Cross platform for OEM use

Mi Casa Verde’s core business is actually providing custom smarthome and digital lifestyle solutions based on Luup to third parties as an OEM. We designed Luup to use very little memory and CPU resources and to run on all the major processors, such as MIPS, ARM and x86. Luup applications can be embedded in very low cost devices like DSL/cable modems, routers, access points, and so on. Luup is great for open, collaborative projects with hobbyists and techies. Or it can easily be locked down and used to deploy secure, robust applications on a larger scale, such as with telephone companies, utility providers, etc.

How is the new Luup engine different from the existing one?

The Z-Wave driver and the web-based user interface are the same. However, the guts, the central engine, have change. Internally Luup is treating everything as standard UPnP, whereas the previous engine used a proprietary protocol.

As with the previous engine you can still develop add-ons for Luup in the C programming language, but Luup’s new Lua scripting language makes it much faster, and it’s relatively easy for technically-skilled non-programmers to create plug-ins with Luup.

We’re pledging over $100,000 in cash, hardware, subsidies and services to Luup developers

Now that Luup allows everyone to have industry standard UPnP home automation devices we want to encourage the makers of UPnP Control Points to support home automation devices. This is a win-win since it expands the market for their UPnP Control Points, and also gives our users a lot more options.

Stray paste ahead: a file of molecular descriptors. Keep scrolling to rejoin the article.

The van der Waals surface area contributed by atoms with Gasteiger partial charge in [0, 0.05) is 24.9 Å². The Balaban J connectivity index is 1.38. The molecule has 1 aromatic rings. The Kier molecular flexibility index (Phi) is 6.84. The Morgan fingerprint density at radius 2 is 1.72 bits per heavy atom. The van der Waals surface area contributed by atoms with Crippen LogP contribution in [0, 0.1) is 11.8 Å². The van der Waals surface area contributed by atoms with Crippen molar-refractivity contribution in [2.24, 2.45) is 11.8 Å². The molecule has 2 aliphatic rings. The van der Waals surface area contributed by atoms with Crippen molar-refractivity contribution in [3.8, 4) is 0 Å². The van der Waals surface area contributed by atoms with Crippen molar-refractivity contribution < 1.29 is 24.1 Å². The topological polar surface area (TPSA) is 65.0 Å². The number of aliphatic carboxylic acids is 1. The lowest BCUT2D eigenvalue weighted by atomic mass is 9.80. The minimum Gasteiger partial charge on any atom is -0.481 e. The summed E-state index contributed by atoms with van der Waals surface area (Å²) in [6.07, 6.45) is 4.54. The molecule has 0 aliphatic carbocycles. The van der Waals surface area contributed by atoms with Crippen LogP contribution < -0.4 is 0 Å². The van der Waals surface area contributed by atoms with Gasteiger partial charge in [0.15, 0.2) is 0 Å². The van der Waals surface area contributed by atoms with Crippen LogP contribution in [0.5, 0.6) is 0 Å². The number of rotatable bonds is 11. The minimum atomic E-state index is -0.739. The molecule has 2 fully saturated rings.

Additionally the Luup engine allows developers to create all sorts of interesting, innovative applications. No doubt there are many uses we haven't thought of yet. This will, of course, require hooks into the Luup engine that we may not have implemented yet. And, when a developer needs some functionality that is likely to be useful for other developers too, we want to add it directly into the Luup API so it's available for everyone. We also would like feedback on tweaks from real-world developers to make the Luup engine better and make it easier to create custom add-ons.

So rather than working in isolation, we think we'll have a better result when we release it now and collaborate with our users to extend Luup based on their feedback. We would also like a variety of open-source Luup plug-ins to be available in our Luup Gallery because it’s much easier for new developers when there are samples to start from. Naturally it also makes Vera more interesting to novice end-users when there's a variety of Luup plugins they can play with in the Luup Gallery.

Over the next few weeks we’re also re-writing in Lua, and releasing the source code for, the functionality that’s currently in Vera’s C-language plugins, such as SMS text message notifications, energy usage calculation, etc. This makes it easier for hobbyists to tweak the functionality to suit their needs. Whenever possible 3rd party device interfaces and protocols will also be released with source code as Lua plugins.